3. The method according to claim 1, wherein the step of introducing the tissue sample into a process chamber includes positioning the tissue sample in the process chamber, during the clearing time period, between electrodes, and wherein the step of infiltrating the tissue sample with at least one process fluid includes causing surfactant micelles to migrate through the tissue sample by means of the electrodes.

4. The method according to claim 3, further comprising the step of monitoring a current flow between the electrodes.

5. The method according to claim 1, in which the removal of the light-scattering structures is accomplished by elution of the tissue sample with at least one organic solvent.

6. The method according to claim 1, further comprising the step of monitoring at least one temperature of the at least one process fluid in the process chamber.

7. The method according to claim 1, further comprising the step of monitoring at least one optical property of the at least one process fluid.

8. The method according to claim 1, further comprising the step of monitoring at least one property selected from the group consisting of: a further physical property of the tissue sample other than the optical transparency, a chemical property of the tissue sample, and a chemical property of the at least one process fluid.

9. The method according to claim 1, further comprising the step of positioning the tissue sample in a defined orientation in the process chamber.

10. The method according to claim 1, wherein the step of controlling includes filtering light transmitted through the tissue sample before such light reaches the light-sensitive detector.

11. The method according to claim 1, wherein the step of controlling includes sensing only a selected wavelength band of light at the light-sensitive detector.

12. The method according to claim 1, further comprising the step of monitoring at least one optical property of the at least one process fluid using the optical transparency measuring arrangement.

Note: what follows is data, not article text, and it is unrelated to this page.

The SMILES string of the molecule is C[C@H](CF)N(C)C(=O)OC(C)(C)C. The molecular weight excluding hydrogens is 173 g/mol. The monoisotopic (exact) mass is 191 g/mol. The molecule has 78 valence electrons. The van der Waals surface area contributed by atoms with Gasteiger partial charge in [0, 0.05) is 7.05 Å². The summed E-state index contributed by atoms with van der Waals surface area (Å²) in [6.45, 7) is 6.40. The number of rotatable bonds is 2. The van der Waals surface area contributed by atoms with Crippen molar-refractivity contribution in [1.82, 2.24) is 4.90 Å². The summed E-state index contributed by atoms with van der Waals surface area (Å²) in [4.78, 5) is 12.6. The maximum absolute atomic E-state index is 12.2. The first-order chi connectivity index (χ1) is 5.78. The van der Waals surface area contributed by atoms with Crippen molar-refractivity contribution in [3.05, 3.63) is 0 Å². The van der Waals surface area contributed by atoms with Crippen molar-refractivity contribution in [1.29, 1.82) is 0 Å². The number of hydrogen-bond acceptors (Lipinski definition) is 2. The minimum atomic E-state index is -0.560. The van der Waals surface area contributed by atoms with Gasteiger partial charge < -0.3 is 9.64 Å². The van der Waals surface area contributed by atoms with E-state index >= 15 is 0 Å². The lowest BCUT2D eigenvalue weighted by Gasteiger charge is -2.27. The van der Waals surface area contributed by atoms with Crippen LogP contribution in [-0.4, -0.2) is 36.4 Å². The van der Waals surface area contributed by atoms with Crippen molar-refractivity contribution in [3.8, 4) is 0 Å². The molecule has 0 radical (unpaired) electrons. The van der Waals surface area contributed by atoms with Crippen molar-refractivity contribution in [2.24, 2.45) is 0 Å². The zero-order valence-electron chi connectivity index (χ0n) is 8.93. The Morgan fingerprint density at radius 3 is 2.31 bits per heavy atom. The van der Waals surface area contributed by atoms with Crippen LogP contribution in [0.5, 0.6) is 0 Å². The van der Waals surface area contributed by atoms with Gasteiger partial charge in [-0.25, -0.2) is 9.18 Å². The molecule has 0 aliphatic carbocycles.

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Claim Tree

  • 1
    1. A method for increasing the optical transparency of regions of a tissue sample, the method comprising
    • the steps of: introducing the tissue sample into a process chamber
    • infiltrating the tissue sample with at least one process fluid while the tissue sample is in the process chamber to remove light-scattering structures in the tissue sample
    • monitoring the optical transparency of the tissue sample while the tissue sample is in the process chamber, at least during a clearing time period in which the tissue sample is infiltrated with the at least one process fluid to remove light-scattering structures in the tissue sample, by automatically measuring the optical transparency of the tissue sample in the process chamber, wherein the optical transparency of the tissue sample is automatically measured by an optical transparency measuring arrangement having a light source and a light-sensitive detector, and the method further comprises the steps of positioning the tissue sample between the light source and the light-sensitive detector and controlling at least one of a polarization and a wavelength band of light provided by the light source and/or sensed by the light-sensitive detector